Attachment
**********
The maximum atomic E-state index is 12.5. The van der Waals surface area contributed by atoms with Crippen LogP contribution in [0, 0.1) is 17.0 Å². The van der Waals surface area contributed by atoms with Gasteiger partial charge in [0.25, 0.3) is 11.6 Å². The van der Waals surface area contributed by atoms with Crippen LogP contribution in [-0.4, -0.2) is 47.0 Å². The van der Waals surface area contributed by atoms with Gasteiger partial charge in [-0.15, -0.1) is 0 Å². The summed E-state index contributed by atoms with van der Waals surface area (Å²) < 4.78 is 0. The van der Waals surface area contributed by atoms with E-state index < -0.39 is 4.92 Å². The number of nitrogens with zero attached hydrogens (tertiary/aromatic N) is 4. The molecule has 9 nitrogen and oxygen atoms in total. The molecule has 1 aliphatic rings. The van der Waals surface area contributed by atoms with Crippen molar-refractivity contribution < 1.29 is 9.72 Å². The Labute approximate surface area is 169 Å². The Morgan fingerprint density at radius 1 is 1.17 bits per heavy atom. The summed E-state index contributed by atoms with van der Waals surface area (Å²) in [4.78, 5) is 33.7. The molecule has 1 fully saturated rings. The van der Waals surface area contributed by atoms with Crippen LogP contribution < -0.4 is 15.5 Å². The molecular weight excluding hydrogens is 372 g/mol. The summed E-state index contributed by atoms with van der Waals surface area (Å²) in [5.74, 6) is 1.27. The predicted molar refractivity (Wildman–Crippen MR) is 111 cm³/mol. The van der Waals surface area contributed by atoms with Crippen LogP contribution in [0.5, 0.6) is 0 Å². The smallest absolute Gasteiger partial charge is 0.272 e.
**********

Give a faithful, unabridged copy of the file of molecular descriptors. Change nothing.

The maximum atomic E-state index is 12.5. The van der Waals surface area contributed by atoms with Crippen LogP contribution in [0, 0.1) is 17.0 Å². The van der Waals surface area contributed by atoms with Gasteiger partial charge in [0.25, 0.3) is 11.6 Å². The van der Waals surface area contributed by atoms with Crippen LogP contribution in [-0.4, -0.2) is 47.0 Å². The van der Waals surface area contributed by atoms with Gasteiger partial charge in [-0.15, -0.1) is 0 Å². The summed E-state index contributed by atoms with van der Waals surface area (Å²) < 4.78 is 0. The van der Waals surface area contributed by atoms with E-state index < -0.39 is 4.92 Å². The number of nitrogens with zero attached hydrogens (tertiary/aromatic N) is 4. The molecule has 9 nitrogen and oxygen atoms in total. The molecule has 1 aliphatic rings. The van der Waals surface area contributed by atoms with Crippen molar-refractivity contribution < 1.29 is 9.72 Å². The Labute approximate surface area is 169 Å². The Morgan fingerprint density at radius 1 is 1.17 bits per heavy atom. The summed E-state index contributed by atoms with van der Waals surface area (Å²) in [4.78, 5) is 33.7. The molecule has 1 fully saturated rings. The van der Waals surface area contributed by atoms with Crippen LogP contribution < -0.4 is 15.5 Å². The molecular weight excluding hydrogens is 372 g/mol. The summed E-state index contributed by atoms with van der Waals surface area (Å²) in [5.74, 6) is 1.27. The predicted molar refractivity (Wildman–Crippen MR) is 111 cm³/mol. The van der Waals surface area contributed by atoms with Crippen LogP contribution in [0.5, 0.6) is 0 Å². The smallest absolute Gasteiger partial charge is 0.272 e.